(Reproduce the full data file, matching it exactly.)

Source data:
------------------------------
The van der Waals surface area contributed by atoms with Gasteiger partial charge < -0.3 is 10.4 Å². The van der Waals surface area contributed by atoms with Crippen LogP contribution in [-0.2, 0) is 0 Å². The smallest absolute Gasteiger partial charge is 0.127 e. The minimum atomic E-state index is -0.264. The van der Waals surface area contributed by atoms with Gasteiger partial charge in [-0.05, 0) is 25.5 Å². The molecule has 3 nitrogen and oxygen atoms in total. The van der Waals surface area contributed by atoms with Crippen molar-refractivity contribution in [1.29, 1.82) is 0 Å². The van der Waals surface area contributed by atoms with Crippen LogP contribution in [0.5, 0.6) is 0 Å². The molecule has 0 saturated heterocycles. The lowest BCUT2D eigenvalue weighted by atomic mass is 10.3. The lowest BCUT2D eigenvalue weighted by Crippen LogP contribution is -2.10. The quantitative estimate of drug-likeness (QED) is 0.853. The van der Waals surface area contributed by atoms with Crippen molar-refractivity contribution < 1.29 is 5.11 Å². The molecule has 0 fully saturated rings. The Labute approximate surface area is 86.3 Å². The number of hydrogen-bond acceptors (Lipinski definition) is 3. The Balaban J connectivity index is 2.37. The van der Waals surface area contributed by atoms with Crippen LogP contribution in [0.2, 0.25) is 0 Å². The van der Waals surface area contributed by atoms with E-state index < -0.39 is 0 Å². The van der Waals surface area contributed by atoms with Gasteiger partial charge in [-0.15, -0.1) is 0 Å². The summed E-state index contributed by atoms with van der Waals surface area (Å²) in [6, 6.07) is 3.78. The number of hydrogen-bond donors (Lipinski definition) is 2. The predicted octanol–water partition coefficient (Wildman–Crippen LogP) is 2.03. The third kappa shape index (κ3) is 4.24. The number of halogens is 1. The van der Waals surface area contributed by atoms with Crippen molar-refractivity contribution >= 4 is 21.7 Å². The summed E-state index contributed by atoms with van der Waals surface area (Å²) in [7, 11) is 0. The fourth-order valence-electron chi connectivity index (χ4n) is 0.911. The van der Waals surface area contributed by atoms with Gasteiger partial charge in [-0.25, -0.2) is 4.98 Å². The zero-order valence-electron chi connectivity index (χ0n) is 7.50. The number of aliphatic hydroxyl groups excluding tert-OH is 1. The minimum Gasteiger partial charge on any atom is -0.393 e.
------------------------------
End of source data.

The van der Waals surface area contributed by atoms with Gasteiger partial charge < -0.3 is 10.4 Å². The van der Waals surface area contributed by atoms with Crippen LogP contribution in [-0.2, 0) is 0 Å². The smallest absolute Gasteiger partial charge is 0.127 e. The minimum atomic E-state index is -0.264. The van der Waals surface area contributed by atoms with Gasteiger partial charge in [-0.05, 0) is 25.5 Å². The molecule has 3 nitrogen and oxygen atoms in total. The van der Waals surface area contributed by atoms with Crippen molar-refractivity contribution in [1.29, 1.82) is 0 Å². The van der Waals surface area contributed by atoms with Crippen LogP contribution in [0.5, 0.6) is 0 Å². The molecule has 0 saturated heterocycles. The lowest BCUT2D eigenvalue weighted by atomic mass is 10.3. The lowest BCUT2D eigenvalue weighted by Crippen LogP contribution is -2.10. The quantitative estimate of drug-likeness (QED) is 0.853. The van der Waals surface area contributed by atoms with Crippen molar-refractivity contribution < 1.29 is 5.11 Å². The molecule has 0 fully saturated rings. The Labute approximate surface area is 86.3 Å². The number of hydrogen-bond acceptors (Lipinski definition) is 3. The Balaban J connectivity index is 2.37. The van der Waals surface area contributed by atoms with Crippen LogP contribution in [0.2, 0.25) is 0 Å². The van der Waals surface area contributed by atoms with E-state index < -0.39 is 0 Å². The van der Waals surface area contributed by atoms with Gasteiger partial charge in [-0.15, -0.1) is 0 Å². The summed E-state index contributed by atoms with van der Waals surface area (Å²) in [6, 6.07) is 3.78. The number of hydrogen-bond donors (Lipinski definition) is 2. The predicted octanol–water partition coefficient (Wildman–Crippen LogP) is 2.03. The third kappa shape index (κ3) is 4.24. The number of halogens is 1. The van der Waals surface area contributed by atoms with Crippen molar-refractivity contribution >= 4 is 21.7 Å². The summed E-state index contributed by atoms with van der Waals surface area (Å²) in [7, 11) is 0. The fourth-order valence-electron chi connectivity index (χ4n) is 0.911. The van der Waals surface area contributed by atoms with Gasteiger partial charge in [-0.25, -0.2) is 4.98 Å². The zero-order valence-electron chi connectivity index (χ0n) is 7.50. The number of aliphatic hydroxyl groups excluding tert-OH is 1. The minimum Gasteiger partial charge on any atom is -0.393 e.